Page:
September 2, 2014

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Example of Category Blog layout (FAQs/General category)
Jehovah may be frowning
Written by Joe Awad   
Tuesday, August 12, 2014 3:08 PM

They did it.
I had great hope the Jehovah’s Witnesses would not play dirty, but they did. A lawsuit against Harrison was inevitable over conflicting philosophies regarding the purpose of the Joint Economic Development District.
The JWs, backed by county commissioners, contend they have a legal right to build an assembly hall in the JEDD. The city contends they don’t because the JEDD’s purpose is to house industry and commercial enterprises that produce income tax and property tax revenue.
The hall is exempt from property tax because it is a church. And there would be no income tax to speak of because a lone groundskeeper, and perhaps his family, would live on the property.

All chips in

But they did it. The JWs played the religious discrimination card.
General allegation No. 25 reads: Upon information and belief, the respondents have colluded to block the development of the Jehovah’s Witnesses Assembly Hall because of religious discrimination.
In all the arguments before various county boards, during council meetings, economic development meetings, and JEDD meetings, city officials demonstrably stated the objection to a house of prayer in the JEDD is based totally on economic reasoning and has nothing to do with the Jehovah’s Witnesses’ faith.
If Mayor Joel McGuire said it once, he said it 50 times, that religious beliefs have nothing - absolutely nothing - to do with the objection.

Follow the money
As most things in life, this battle is about money. Property owner Dry Fork Farms is anxious to sell its property inside the JEDD to profit, and the JWs are anxious to own valuable land in an economic district.
Meanwhile, the city wants businesses that yield tax income. City officials also want businesses that attract other tax-yielding businesses. A worship hall is counterintuitive to that position.
The JWs have a track record of buying and eventually selling prime property for profit. Nothing wrong with that, but building a worship center in an industrial park is obnoxious.
Yet, interpretation of a federal law, called the Religious Land Use and Institutionalized Persons Act, falls on the side of the Jehovah’s Witnesses.

Absurd law
Through RLUIPA, enacted in 2000, Congress has expanded religious accommodations to restricting the zoning power of municipalities.
RLUIPA, as it is grossly applied, gives religious landowners special rights to challenge land use laws that secular organizations do not have.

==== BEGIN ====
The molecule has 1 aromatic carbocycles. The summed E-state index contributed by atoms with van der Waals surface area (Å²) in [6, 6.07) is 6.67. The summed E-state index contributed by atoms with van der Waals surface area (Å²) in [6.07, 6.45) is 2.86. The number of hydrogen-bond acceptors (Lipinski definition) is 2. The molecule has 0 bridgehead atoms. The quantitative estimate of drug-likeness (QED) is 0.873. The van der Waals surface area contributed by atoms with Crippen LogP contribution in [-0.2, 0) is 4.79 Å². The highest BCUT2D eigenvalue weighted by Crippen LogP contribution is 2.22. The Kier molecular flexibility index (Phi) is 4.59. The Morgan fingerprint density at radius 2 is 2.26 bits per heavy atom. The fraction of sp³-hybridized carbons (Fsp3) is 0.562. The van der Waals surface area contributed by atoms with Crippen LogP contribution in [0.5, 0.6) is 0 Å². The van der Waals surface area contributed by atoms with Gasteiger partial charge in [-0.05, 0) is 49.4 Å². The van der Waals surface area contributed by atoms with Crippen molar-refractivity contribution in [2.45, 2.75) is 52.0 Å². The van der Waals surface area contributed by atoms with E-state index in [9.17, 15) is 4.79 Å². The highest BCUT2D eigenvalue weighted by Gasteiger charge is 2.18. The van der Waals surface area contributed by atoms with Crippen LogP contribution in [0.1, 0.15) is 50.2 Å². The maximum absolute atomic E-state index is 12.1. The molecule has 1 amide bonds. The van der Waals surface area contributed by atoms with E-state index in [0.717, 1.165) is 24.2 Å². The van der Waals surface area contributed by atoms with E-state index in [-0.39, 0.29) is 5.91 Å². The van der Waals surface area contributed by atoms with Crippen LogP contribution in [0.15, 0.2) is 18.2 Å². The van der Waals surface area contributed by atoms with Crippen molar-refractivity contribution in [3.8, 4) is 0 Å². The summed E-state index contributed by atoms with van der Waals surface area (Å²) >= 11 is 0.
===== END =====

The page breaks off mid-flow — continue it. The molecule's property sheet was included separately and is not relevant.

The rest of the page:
Even if a zoning law is void of discrimination, courts scrutinize municipal regulations throughout the country. That, too, is odious, and represents the overreach of federal government into the affairs of municipalities.
The JWs contend they are being discriminated against because the city won’t provide sewer services for the planned assembly hall.
The JW brass obviously knew the issue would not be resolved without a legal battle, but it must prove that turning down a potential customer is a zoning issue.
There is nothing preventing the faith-based organization from installing a septic system.
The Jehovah’s Witnesses’ other arguments may be tenable. The demand for a yes or no answer regarding their filed petition for sewer makes sense.
No doubt, the city is biding its time. Officials are in no hurry to accommodate what they don’t want.
But the religious discrimination card - really?

Joe Awad is editor of The Harrison Press.

GoPro captures life on the move
Written by Jack Dominic   
Tuesday, August 12, 2014 3:07 PM

I recently returned from a week of bicycle riding.  This was my 11th RAGBRAI ride, one of the most popular group rides in the world.

Over the years, it has been interesting to see how digital technology has found its way into an event that is based on the bicycle, a device that requires neither bits nor bytes.

When I first participated in this ride, our team used hand-held walkie-talkies to stay in touch with one another.

Over the years, mobile phones have made keeping tabs on fellow team members, dispersed among the 15,000 other riders, much easier. And of course the smartphone, Facebook and Twitter have made sharing the experience with family and friends easy.

This year a new device found its way into this event and into other similar events. It allows participants to share their experiences in a way never before possible. The new device is the GoPro.

The GoPro is a wearable compact digital video camera which has become one of the most successful new electronic gadgets ever. Developed by a small startup only a few years ago, the company is now valued at more than $3.5 billion.  Sales revenue doubled for 2013 from the previous year. You may have seen one attached to a head band, helmet, handlebars or a surf board.

The basic GoPro retails for about 200 bucks and can record, store and playback exceptional quality high definition video and stereo sound. Because the camera is smaller than a pack of cigarettes it can go anywhere.

With several different mounting brackets available, the GoPro can be attached to the user’s body or bike and capture, up close and personal, all the action. is replete with extraordinary videos shot using the GoPro. You can vicariously participate in climbing a mountain, skydive over the Grand Canyon and of course ride a bike through the heartland of America.  There is available a waterproof case that allows the user to take GoPro underwater.

GoPro has changed forever the “wish you were here” vacation mantra on postcards of years gone by. It allows you to “be there.” The images are clear and crisp and rival a quality once only possible with cameras costing thousands of dollars.

As the GoPro and other small cameras become commonplace, they, along with the smartphone cameras, chronicle most every aspect of our lives no matter how mundane.

While sharing extraordinary experiences with those unable to be with you is laudable, the proliferation of these cameras will make it more difficult to maintain privacy.